If you haven’t already, download Cartooning Characters to see how we encourage children to interpret their character’s problem. You will receive a packet that contains a blank drawing sheet, five days’ worth of activities labeled Day One through Day Five (each adding to the original drawing), and an example of Tracy’s completed cartoon for your reference.

We are on Day Three of the activity, so be sure to work up to that day. Tomorrow, we will give you insight into Day Four’s strategy. Each day we will give you insights into how and why the next step matters, so be sure to read along throughout the week. Spreading cartooning over many days allows us to revisit our character, each day digging deeper into our thoughts and writing a bit more.

DOWNLOAD Cartooning Characters


Trees in the Forest: Growing Readers and Writers through Deep Comprehension
by Rita Cevasco with Tracy Molitors

Think deeply to write deeply. . . Geared to parents, educators and Speech Language Pathologists, this creative resource can be used to aid children in becoming lifelong readers and writers. Available in PDF or PRINT formats.

For the digital PDF version:
Take $5.00 off at check out!
Enter Discount Code: RITA5

(expires January 31, 2017)

[This post contains an Amazon affiliate link. When you click on the link to make a purchase,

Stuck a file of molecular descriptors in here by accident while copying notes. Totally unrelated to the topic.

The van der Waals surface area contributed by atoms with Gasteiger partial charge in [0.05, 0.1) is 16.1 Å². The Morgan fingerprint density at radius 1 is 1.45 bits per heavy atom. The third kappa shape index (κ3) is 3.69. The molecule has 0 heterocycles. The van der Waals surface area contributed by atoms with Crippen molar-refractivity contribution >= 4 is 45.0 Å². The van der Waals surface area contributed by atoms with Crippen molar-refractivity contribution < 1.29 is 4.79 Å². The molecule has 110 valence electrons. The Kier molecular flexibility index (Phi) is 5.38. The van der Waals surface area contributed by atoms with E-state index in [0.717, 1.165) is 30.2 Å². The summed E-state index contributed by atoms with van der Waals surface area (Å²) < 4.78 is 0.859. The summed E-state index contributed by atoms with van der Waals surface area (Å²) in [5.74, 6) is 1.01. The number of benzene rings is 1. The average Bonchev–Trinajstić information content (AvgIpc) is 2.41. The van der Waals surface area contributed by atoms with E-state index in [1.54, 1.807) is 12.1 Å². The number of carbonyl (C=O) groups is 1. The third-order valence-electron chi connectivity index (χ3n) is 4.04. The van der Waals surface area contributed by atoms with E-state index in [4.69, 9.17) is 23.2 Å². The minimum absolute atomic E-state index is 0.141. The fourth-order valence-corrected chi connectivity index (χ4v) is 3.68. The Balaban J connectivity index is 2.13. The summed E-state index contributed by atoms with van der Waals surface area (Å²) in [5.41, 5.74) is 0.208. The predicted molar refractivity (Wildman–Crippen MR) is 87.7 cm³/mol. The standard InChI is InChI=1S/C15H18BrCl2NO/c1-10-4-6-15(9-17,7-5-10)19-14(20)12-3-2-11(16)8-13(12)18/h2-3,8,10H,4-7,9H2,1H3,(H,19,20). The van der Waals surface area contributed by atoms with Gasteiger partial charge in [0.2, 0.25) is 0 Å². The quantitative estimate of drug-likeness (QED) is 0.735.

Brave Writer receives compensation at no extra cost to you. Thank you!]


Live with Rita!

Rita CevascoIf you’ve been thinking of joining The Homeschool Alliance now would be a great time! Rita Cevasco will hold a LIVE web conference for Homeschool Alliance members Thursday, January 12th, from 4:00-6:00 PM EST!


Learn more at Rita’s website: Rooted in Language

Trees in the Forest: Day Two

Trees in the Forest: Bits and Pieces I

by Rita Cevasco and Tracy Molitors

See Day One: Laying a Path

Study the trees to learn the forest. Think about it: if you are a botanist, a biologist, or an ecologist, you could investigate everything there is to learn about a tree, and through that process, you would learn a great deal about the entire forest.

We apply this metaphor to reading and writing to encourage kids to grow more fully on their journey. We want children to explore a single literary idea in depth, like studying a tree, instead of broad study across a wide expanse of forest. All the activities in our book, Trees in the Forest: Growing Readers and Writers through Deep Comprehension, including our Cartooning Characters strategy, are rooted in our learning model.

Thinking in depth about a single character improves reading comprehension. Writing with depth about a single character improves writing content. Our kids don’t have to write 5-paragraph thesis essays to obtain this goal.